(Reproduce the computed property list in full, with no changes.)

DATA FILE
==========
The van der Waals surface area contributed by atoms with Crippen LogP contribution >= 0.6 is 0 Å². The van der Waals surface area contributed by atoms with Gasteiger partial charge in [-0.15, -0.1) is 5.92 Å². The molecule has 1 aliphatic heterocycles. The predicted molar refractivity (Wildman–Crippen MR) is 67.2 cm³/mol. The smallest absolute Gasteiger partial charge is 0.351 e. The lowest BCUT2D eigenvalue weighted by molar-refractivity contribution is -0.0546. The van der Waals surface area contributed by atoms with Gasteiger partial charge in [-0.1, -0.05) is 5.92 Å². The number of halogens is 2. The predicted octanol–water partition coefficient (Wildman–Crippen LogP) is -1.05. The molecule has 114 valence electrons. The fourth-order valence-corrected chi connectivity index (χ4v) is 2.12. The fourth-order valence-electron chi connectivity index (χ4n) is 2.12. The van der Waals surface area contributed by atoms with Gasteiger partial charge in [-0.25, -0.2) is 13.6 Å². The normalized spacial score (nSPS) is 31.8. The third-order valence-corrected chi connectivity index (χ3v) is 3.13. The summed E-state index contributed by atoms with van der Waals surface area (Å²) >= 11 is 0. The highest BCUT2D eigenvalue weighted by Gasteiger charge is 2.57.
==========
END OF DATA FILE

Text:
The van der Waals surface area contributed by atoms with Crippen LogP contribution >= 0.6 is 0 Å². The van der Waals surface area contributed by atoms with Gasteiger partial charge in [-0.15, -0.1) is 5.92 Å². The molecule has 1 aliphatic heterocycles. The predicted molar refractivity (Wildman–Crippen MR) is 67.2 cm³/mol. The smallest absolute Gasteiger partial charge is 0.351 e. The lowest BCUT2D eigenvalue weighted by molar-refractivity contribution is -0.0546. The van der Waals surface area contributed by atoms with Gasteiger partial charge in [-0.1, -0.05) is 5.92 Å². The number of halogens is 2. The predicted octanol–water partition coefficient (Wildman–Crippen LogP) is -1.05. The molecule has 114 valence electrons. The fourth-order valence-corrected chi connectivity index (χ4v) is 2.12. The fourth-order valence-electron chi connectivity index (χ4n) is 2.12. The van der Waals surface area contributed by atoms with Gasteiger partial charge in [-0.25, -0.2) is 13.6 Å². The normalized spacial score (nSPS) is 31.8. The third-order valence-corrected chi connectivity index (χ3v) is 3.13. The summed E-state index contributed by atoms with van der Waals surface area (Å²) >= 11 is 0. The highest BCUT2D eigenvalue weighted by Gasteiger charge is 2.57.